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Gupteswar Forest in Odisha Declared as Biodiversity Heritage



  Feb 14, 2024

Gupteswar Forest in Odisha Declared as Biodiversity Heritage Site



The Gupteswar Forest, located adjacent to the Gupteswar Shiva temple in Koraput district of Odisha, has been officially declared as a Biodiversity Heritage Site (BHS) by the Odisha state government , making it the fourth such site in the state. This declaration is aimed at preserving the forest’s rich biodiversity and enhancing the cultural connection between the local communities and their natural heritage.

Key Highlights:

Area and Importance: The designated BHS spans over 350 hectares, encompassing sacred groves that are traditionally revered by the local community. This area is home to a wide array of flora and fauna, emphasizing its ecological significance.

Rich Biodiversity: A comprehensive biodiversity inventory and survey conducted by the Odisha Biodiversity Board revealed the presence of at least 608 faunal species within the site. This includes 28 species of mammals, 188 species of birds, 18 species of amphibians, 48 species of reptiles, 45 species of fishes, and various species of butterflies, moths, odonates, spiders, scorpions, and lower invertebrates.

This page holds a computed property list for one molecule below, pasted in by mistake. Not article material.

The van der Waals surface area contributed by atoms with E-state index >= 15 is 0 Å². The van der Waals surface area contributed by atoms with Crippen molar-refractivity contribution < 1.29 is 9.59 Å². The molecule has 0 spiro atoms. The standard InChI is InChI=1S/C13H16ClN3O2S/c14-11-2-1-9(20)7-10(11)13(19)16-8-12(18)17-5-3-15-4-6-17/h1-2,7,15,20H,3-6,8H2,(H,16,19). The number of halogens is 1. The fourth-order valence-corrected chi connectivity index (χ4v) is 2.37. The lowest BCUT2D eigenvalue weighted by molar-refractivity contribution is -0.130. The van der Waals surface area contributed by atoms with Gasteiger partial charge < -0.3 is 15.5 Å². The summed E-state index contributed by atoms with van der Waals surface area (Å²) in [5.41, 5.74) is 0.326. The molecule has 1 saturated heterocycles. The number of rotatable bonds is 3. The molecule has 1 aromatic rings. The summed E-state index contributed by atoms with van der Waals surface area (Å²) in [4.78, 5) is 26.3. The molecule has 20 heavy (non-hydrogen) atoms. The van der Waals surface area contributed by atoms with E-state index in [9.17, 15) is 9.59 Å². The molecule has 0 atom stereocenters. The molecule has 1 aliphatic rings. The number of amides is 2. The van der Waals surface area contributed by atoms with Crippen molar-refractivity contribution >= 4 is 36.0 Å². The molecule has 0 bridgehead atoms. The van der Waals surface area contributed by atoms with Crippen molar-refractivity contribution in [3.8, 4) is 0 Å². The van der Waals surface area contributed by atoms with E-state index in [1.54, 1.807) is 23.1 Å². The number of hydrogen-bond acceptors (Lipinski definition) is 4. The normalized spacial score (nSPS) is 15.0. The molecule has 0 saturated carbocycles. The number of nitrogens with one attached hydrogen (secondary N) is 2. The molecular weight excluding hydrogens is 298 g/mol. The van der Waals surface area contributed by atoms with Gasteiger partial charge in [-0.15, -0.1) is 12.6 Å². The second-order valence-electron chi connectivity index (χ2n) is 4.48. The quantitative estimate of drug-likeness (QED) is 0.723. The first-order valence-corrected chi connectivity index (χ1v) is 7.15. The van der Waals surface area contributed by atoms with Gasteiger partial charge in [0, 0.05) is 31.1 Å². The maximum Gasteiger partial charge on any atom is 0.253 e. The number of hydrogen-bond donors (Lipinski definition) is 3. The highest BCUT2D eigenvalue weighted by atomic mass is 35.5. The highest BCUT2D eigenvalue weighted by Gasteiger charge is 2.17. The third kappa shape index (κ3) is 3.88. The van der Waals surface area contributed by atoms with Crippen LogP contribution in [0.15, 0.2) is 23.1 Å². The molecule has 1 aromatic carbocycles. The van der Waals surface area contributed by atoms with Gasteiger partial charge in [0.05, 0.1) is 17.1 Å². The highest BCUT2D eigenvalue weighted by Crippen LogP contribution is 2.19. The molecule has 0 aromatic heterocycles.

Notable Species: The forest is a habitat for significant species such as the mugger crocodile, kanger valley rock gecko, sacred Grove Bush Frog, and various avifauna including the black baza, Jerdon’s baza, Malabar trogon, common hill myna, white-bellied woodpecker, and banded bay cuckoo. The limestone caves in Gupteswar host eight species of bats, two of which are listed as near-threatened by the International Union for Conservation of Nature (IUCN).

Floral Diversity: Gupteswar boasts 182 species of trees, 76 species of shrubs, 177 species of herbs, 69 species of climbers, 14 species of orchids, and numerous threatened medicinal plants. This diversity underscores the ecological wealth and the critical importance of conserving such habitats.

Conservation and Development: The Odisha state government has instructed the Odisha Biodiversity Board to develop a long-term plan for the intensive conservation and sustainable development of BHS through the active involvement of local communities. An initial fund of Rs 35 lakh has been allocated for creating an action plan and raising awareness among the local populations.

Community and Economic Benefits: The declaration of Gupteswar as a BHS is expected to bolster eco-tourism and the collection of minor forest produce, thereby contributing to the livelihoods of local people. The involvement of local communities in conservation efforts is anticipated to foster a sense of ownership and responsibility towards preserving their natural heritage.

This initiative not only highlights the ecological richness of the Gupteswar forest but also sets a precedent for conservation efforts that integrate cultural values and community participation, aiming for a harmonious balance between biodiversity preservation and sustainable development.

SRIRAM’s


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